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About Elgin

Elgin, the administrative and commercial capital of Moray, has a long and fascinating history, still reflected today in the buildings and layout of the town. It grew up on a low ridge between the loops of the River Lossie, and by the thirteenth century, when it was created a Royal Burgh by Alexander II, was a thriving town with its castle atop Lady Hill to the west, and the great Cathedral to the east.

The Cathedral was founded in 1224 as the seat of the Diocese of Moray, which had previously been at Kinneddar, Birnie and Spynie. In 1390 the notorious "Wolf of Badenoch", son of King Robert II, quarrelled with Bishop Alexander Bur, who excommunicated him. In revenge he burned the Cathedral and the towns of Elgin and Forres. The Cathedral was rebuilt and continued in use until reformation. In 1567 the lead was stripped from the roof by order of the Privy Council and Regent Moray and the process of decay began. On Easter Sunday 1711 the great central tower fell, and by the end of the eighteenth century the once-magnificent Cathedral was being used as a quarry for building stone. In 1825, however, the Exchequer assumed responsibility for the preservation of the structure, and restoration work is still going on.

The mediaeval street plan of Elgin is well preserved. The main street widens to the old cobbled market place, now known as the Plainstones, and is linked to parallel streets by a series of narrow wynds and pends. A few buildings still retain the arched facades which were typical of early eighteenth century Elgin.

Much has been done and is being done to invigorate the centre of the town while retaining and restoring the old buildings. The relief road, Alexandra Road, built to free the High Street of heavy and through traffic, has cut a swathe through the area behind the shops on the north side of the high street, opening up new vistas towards the Cathedral and Lady Hill. The landscaping along Alexandra Road is of interest to gardeners, and new housing developments at each end of the road show how modern council housing can be fitted into the environment of a historic town.

A Profile of Moray
Moray has many pleasing characteristics, it includes the fishing towns in the north such as Buckie and Lossiemouth; the agriculturally rich Laich of Moray and the main town of Elgin; the Spey Valley, home to world renowned food processors such as Walkers and Baxters; and the highlands of the south which form part of the Cairngorm mountain range.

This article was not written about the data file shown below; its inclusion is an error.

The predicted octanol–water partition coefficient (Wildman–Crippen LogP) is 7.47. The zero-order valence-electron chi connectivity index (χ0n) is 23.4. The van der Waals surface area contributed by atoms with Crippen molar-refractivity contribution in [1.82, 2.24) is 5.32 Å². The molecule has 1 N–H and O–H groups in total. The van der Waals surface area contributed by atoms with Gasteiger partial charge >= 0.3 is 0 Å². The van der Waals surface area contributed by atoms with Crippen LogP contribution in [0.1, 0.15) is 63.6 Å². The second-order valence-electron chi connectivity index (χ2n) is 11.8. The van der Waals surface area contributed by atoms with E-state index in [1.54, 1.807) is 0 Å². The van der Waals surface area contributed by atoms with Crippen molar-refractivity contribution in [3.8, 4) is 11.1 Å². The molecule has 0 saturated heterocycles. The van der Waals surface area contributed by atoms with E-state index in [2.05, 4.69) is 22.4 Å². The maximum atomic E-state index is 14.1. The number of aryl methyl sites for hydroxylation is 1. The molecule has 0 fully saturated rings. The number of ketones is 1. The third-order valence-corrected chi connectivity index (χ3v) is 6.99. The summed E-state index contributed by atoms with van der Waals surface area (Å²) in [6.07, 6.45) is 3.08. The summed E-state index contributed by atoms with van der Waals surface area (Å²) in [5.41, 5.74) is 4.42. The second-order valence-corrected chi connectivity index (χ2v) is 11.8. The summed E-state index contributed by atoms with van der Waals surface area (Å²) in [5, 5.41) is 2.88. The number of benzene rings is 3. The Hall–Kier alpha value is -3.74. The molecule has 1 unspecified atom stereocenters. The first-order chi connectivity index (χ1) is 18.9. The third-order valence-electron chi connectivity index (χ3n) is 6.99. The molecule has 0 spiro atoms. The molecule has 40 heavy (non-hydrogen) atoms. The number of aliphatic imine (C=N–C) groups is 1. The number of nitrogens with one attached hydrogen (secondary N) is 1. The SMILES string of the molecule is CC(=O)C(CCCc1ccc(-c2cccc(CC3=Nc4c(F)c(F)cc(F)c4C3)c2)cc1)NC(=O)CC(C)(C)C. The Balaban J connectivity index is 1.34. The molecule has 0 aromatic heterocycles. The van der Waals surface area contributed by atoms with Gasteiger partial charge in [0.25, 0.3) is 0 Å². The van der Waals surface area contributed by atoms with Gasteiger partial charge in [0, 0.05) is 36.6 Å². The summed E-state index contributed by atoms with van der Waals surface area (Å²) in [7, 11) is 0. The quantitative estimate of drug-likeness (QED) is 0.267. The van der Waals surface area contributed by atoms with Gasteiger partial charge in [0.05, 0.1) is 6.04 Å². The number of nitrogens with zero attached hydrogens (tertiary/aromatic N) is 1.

Most people (almost 60%) live in the 5 main towns of Elgin, Buckie, Forres, Keith and Lossiemouth. The overall population density is low at 38 persons per square kilometre (compared to 66 in Scotland). There is a clear difference between the populated, rich agricultural land in the Laich of Moray along the northern coast and the sparsely populated upland areas to the south. The population of around 86,000 is expected to increase gradually to 89,000 over the period to 2011.

Moray is an attractive place with 70 percent of its area being open countryside with a further 25 percent being made up of woodlands. The area to the south around Tomintoul will form part of the Cairngorms National Park proposed by the Government.

There is a high degree of reliance on the food processing and whisky industries. The food processing industry is concentrated in a small number of local family-owned firms, whilst the ownership of local distilleries is dominated by major multi-national firms. The local economy also relies heavily on the presence of RAF Lossiemouth and Kinloss Barracks, which comprise 12 percent of Moray’s overall workforce. Moray is a fragile, remote area, which has the lowest average wages in Scotland together with a high dependency on the car with fuel costs comprising an increasing part of the household budget. There are high levels of demand for affordable housing resulting from the low wage economy within Moray.

The Moray Council is responsible for providing all the major local authority services in the Moray area, including Education, Social Work, Roads, Economic Development & Planning and Leisure Services. The Council employs around 4,500 people across a whole range of professions and skills.


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